Connecticut Medical Malpractice Attorney
What constitutes professional negligence?
When a patient puts their trust in the hands of medical professional, they should not have to worry that they will receive an inadequate level of care. Unfortunately, instances of medical malpractice continue to occur at an unsettling rate across the country. Recent statistics show that nearly 195,000 patients are killed by preventable medical errors each year in the U.S.—12,000 of these deaths resulting from unnecessary surgery and another 106,000 being caused by the adverse side effects of medication. Shockingly enough, however, only an average of 19,000 medical malpractice lawsuits are filed as a result. One of the reasons why there may be such a discrepancy in these numbers is because many of the patients that have been negligently injured are not sure of whether or not they have a valid case to pursue.
If you have found yourself in a similar situation, it is important to understand what constitutes an act of malpractice. First and foremost, is must be shown that a healthcare professional owed a duty of care to the injured individual—meaning that they had a responsibility to treat the patient and provide them with a standard level of care. This should not be taken to mean that every doctor has a duty to cure or even successfully treat a patient, but that they are required to act in a way that is considered acceptable within the medical community. To prove that a professional had acted negligently, one must be able to show that the doctor had failed to provide them with a reasonable level of care, and finally, that they have suffered an injury that was caused by this substandard conduct. Some of the most common occurrences of medical malpractice include:
- Emergency room errors
- Failure to diagnose in a timely manner
- Lack of adequate treatment
- Surgical mistakes
- Psychiatric malpractice
- Nursing home negligence
- Failing to supervise an inexperienced doctor
- Medication & dosage errors
How long do I have to file a lawsuit?
Each state in the U.S. maintains different negligence laws. As such, it is important to understand that the statute of limitations that exist for personal injury cases may differ from state to state. In Connecticut,
a medical malpractice lawsuit must be filed within two years of the date that the incident occurred. Unlike most other states, this time limitation will not be extended for injured minors, but certain exceptions can be made if the injury was not discovered right away. If a victim of medical negligence does not discover that they have been injured before the time limitations expire—as is common in instances of surgical errors—they may still file a lawsuit up to three years after the act was committed. To make sure that you receive the compensation that you deserve, it is best to consult a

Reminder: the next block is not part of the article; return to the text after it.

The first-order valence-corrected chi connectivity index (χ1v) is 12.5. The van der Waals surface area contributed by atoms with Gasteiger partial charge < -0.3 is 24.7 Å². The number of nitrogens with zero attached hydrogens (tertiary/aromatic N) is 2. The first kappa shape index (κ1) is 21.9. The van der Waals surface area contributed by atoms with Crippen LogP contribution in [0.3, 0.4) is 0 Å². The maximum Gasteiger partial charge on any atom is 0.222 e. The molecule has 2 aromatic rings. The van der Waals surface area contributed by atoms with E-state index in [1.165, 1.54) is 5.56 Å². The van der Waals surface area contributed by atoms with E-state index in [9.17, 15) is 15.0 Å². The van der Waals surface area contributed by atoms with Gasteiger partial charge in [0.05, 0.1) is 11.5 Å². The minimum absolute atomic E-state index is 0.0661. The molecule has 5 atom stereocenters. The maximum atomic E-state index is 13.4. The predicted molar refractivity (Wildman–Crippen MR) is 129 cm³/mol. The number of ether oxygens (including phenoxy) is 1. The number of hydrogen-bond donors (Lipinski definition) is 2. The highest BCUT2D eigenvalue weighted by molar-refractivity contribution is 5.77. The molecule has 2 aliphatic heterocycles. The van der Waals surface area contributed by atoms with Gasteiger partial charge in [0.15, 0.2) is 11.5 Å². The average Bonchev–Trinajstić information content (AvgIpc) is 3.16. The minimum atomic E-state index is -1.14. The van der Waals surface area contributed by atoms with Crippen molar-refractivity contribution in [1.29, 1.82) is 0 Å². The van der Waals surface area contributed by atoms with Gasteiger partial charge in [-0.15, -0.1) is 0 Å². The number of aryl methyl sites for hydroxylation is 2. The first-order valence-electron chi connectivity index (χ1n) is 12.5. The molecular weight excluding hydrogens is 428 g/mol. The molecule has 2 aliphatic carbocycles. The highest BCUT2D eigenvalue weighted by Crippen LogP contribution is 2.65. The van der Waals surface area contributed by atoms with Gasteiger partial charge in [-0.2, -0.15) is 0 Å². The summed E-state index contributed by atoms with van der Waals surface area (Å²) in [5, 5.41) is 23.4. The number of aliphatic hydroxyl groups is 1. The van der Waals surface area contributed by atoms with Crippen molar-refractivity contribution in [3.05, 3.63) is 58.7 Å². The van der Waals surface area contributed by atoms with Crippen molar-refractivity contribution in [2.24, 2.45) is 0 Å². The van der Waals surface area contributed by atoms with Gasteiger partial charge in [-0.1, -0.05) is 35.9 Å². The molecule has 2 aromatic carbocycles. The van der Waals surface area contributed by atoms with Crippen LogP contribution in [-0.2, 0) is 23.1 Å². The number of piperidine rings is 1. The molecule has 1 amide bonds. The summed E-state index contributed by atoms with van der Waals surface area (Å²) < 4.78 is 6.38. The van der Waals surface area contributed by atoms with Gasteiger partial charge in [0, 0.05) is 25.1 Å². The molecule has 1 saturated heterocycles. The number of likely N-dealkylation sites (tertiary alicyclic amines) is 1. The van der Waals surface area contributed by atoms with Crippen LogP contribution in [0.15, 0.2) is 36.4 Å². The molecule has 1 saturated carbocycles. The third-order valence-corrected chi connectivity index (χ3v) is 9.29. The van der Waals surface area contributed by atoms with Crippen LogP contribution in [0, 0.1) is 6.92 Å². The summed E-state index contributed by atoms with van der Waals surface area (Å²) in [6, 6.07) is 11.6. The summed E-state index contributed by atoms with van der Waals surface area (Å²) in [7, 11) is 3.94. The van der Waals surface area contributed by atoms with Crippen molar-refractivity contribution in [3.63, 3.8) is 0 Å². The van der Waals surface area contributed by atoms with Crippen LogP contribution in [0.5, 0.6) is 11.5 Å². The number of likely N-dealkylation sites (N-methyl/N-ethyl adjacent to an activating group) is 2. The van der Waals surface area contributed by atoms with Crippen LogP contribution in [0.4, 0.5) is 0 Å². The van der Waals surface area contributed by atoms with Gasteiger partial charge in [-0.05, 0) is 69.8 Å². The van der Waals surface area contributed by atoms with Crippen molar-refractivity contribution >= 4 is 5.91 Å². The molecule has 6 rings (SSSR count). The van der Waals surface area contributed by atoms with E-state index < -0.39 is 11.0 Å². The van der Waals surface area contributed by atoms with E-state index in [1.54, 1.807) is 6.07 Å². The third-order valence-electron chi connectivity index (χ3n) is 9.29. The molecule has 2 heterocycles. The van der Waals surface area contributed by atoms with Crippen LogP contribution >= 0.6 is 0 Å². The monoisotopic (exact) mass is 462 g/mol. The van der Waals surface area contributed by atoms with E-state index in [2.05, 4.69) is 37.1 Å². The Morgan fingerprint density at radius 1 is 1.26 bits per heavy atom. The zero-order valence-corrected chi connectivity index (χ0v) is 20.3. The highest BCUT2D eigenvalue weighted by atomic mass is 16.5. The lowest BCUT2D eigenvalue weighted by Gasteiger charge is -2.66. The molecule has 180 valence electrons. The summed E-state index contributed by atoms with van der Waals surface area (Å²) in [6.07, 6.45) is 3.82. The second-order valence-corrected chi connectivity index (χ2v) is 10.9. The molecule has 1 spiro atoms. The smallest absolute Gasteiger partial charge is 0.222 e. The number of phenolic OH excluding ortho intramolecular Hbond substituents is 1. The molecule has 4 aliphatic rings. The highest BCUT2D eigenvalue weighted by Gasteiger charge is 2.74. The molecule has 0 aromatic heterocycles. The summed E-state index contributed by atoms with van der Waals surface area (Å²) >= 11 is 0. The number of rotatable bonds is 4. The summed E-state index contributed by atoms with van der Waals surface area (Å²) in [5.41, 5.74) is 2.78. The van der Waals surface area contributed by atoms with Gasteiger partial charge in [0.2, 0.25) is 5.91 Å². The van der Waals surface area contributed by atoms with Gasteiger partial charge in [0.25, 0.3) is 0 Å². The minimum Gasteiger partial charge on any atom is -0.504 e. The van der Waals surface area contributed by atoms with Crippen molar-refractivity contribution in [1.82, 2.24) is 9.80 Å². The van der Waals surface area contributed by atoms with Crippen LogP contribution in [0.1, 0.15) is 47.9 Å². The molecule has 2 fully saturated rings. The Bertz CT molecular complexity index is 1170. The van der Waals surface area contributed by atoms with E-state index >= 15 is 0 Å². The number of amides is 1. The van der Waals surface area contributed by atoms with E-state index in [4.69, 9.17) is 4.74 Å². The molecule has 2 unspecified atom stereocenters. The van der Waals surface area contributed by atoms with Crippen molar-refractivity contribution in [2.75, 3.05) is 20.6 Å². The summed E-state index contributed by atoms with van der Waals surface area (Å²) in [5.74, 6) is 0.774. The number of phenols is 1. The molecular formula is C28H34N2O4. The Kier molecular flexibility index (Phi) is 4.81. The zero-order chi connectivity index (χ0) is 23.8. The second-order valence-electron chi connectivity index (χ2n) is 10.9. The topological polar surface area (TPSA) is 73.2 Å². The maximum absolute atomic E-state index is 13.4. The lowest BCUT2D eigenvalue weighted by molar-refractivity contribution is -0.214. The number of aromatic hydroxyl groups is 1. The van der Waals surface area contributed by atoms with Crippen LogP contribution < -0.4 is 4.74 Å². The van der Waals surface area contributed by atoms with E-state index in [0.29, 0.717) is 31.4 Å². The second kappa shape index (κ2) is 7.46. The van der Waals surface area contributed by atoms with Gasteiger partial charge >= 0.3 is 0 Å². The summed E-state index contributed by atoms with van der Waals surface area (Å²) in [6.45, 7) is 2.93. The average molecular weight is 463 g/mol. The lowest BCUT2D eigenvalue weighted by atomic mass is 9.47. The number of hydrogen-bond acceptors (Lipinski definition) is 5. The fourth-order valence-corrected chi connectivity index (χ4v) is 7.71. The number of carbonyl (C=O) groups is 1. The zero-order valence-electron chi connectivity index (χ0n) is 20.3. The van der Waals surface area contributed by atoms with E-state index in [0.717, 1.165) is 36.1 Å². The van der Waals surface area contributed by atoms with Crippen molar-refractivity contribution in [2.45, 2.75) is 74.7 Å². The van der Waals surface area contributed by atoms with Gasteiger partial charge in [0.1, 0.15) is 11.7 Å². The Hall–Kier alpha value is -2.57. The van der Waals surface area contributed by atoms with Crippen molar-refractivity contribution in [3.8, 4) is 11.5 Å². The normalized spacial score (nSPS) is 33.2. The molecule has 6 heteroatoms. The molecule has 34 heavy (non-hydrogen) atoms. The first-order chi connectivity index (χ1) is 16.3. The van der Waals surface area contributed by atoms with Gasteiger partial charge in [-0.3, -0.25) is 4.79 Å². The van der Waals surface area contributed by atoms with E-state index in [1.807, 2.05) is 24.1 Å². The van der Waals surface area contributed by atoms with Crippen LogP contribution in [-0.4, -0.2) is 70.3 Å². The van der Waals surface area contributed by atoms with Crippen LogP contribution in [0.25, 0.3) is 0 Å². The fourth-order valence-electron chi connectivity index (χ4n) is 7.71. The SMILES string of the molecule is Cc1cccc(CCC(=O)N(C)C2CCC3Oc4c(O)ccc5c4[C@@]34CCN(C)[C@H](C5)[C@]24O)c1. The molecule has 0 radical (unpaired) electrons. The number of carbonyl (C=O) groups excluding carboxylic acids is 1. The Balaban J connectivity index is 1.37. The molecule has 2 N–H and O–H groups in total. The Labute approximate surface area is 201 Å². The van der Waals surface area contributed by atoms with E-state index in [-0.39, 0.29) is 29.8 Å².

Connecticut personal injury attorney right away. Otherwise, you may miss your window of opportunity to pursue legal action.
Recovering the Compensation that You Deserve
One of the most common types of medical malpractice is misdiagnosis. When a doctor fails to properly diagnose what a patient is suffering from, this will also affect the treatment. Their condition will either remain the same and valuable time will be lost or the erroneous treatment could actually make the patient worse. One survey from the National Patient Safety Foundation stated that 40% of those who suffered from medical malpractice were victims of misdiagnosis. Another common form of medical malpractice is birth injuries. During labor and delivery, there are several complications which can develop. If they are not caught quickly enough or are misdiagnosed, the mother or child could be left with permanent injuries. Common types of birth injuries include cerebral palsy, Erb's paly, brachial plexus injuries, and elevated levels of bilirubin. For more information on the types of medical malpractice or if you have any questions, please contact our team as soon as possible.
If you have become the victim of a healthcare professional's negligent actions, you should not hesitate to follow up with a medical malpractice lawsuit. Sustaining an unnecessary injury may have left you with additional medical bills and the inability to return to work, and for this reason, it is important not to face these expenses alone. With the help of a Connecticut personal injury attorney from McCoy & McCoy, you can pursue the compensation, and the justice, that you deserve. It is up to you, however, to take the first step in initiating the process. Even if you are unsure of whether or not you have a valid case to make, we prompt you to fill out and submit a free case evaluation to a Connecticut personal injury lawyer at our firm or to call us directly for further information. Take action against medical negligence today by claiming the compensation that you are owed.